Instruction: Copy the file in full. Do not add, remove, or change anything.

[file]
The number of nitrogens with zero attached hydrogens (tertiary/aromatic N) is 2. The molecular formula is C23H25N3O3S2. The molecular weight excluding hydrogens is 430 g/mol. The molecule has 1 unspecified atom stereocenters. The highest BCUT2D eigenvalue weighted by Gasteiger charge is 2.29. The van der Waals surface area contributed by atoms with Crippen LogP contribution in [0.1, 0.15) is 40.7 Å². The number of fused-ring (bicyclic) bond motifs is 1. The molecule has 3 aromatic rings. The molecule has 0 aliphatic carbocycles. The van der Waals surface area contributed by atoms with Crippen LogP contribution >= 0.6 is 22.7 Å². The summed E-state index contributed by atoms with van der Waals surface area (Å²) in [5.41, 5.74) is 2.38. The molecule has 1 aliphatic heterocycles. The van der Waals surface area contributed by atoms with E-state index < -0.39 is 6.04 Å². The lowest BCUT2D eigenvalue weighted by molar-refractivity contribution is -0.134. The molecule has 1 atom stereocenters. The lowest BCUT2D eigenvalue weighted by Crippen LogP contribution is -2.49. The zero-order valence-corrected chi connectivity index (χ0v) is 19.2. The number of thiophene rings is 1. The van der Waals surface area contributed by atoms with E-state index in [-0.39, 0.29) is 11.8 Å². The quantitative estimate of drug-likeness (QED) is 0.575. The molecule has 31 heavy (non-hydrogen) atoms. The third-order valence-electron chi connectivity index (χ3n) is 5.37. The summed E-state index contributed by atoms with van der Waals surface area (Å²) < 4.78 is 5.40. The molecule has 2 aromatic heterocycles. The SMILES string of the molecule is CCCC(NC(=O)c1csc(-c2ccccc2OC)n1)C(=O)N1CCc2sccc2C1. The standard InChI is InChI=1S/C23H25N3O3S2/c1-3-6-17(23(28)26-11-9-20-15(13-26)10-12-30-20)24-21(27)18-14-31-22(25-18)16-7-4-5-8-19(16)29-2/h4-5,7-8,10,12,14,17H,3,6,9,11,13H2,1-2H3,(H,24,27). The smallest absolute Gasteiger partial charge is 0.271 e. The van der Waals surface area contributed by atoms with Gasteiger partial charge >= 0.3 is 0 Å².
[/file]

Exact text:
The number of nitrogens with zero attached hydrogens (tertiary/aromatic N) is 2. The molecular formula is C23H25N3O3S2. The molecular weight excluding hydrogens is 430 g/mol. The molecule has 1 unspecified atom stereocenters. The highest BCUT2D eigenvalue weighted by Gasteiger charge is 2.29. The van der Waals surface area contributed by atoms with Crippen LogP contribution in [0.1, 0.15) is 40.7 Å². The number of fused-ring (bicyclic) bond motifs is 1. The molecule has 3 aromatic rings. The molecule has 0 aliphatic carbocycles. The van der Waals surface area contributed by atoms with Crippen LogP contribution >= 0.6 is 22.7 Å². The summed E-state index contributed by atoms with van der Waals surface area (Å²) in [5.41, 5.74) is 2.38. The molecule has 1 aliphatic heterocycles. The van der Waals surface area contributed by atoms with E-state index < -0.39 is 6.04 Å². The lowest BCUT2D eigenvalue weighted by molar-refractivity contribution is -0.134. The molecule has 1 atom stereocenters. The lowest BCUT2D eigenvalue weighted by Crippen LogP contribution is -2.49. The zero-order valence-corrected chi connectivity index (χ0v) is 19.2. The number of thiophene rings is 1. The van der Waals surface area contributed by atoms with E-state index in [-0.39, 0.29) is 11.8 Å². The quantitative estimate of drug-likeness (QED) is 0.575. The molecule has 31 heavy (non-hydrogen) atoms. The third-order valence-electron chi connectivity index (χ3n) is 5.37. The summed E-state index contributed by atoms with van der Waals surface area (Å²) < 4.78 is 5.40. The molecule has 2 aromatic heterocycles. The SMILES string of the molecule is CCCC(NC(=O)c1csc(-c2ccccc2OC)n1)C(=O)N1CCc2sccc2C1. The standard InChI is InChI=1S/C23H25N3O3S2/c1-3-6-17(23(28)26-11-9-20-15(13-26)10-12-30-20)24-21(27)18-14-31-22(25-18)16-7-4-5-8-19(16)29-2/h4-5,7-8,10,12,14,17H,3,6,9,11,13H2,1-2H3,(H,24,27). The smallest absolute Gasteiger partial charge is 0.271 e. The van der Waals surface area contributed by atoms with Gasteiger partial charge >= 0.3 is 0 Å².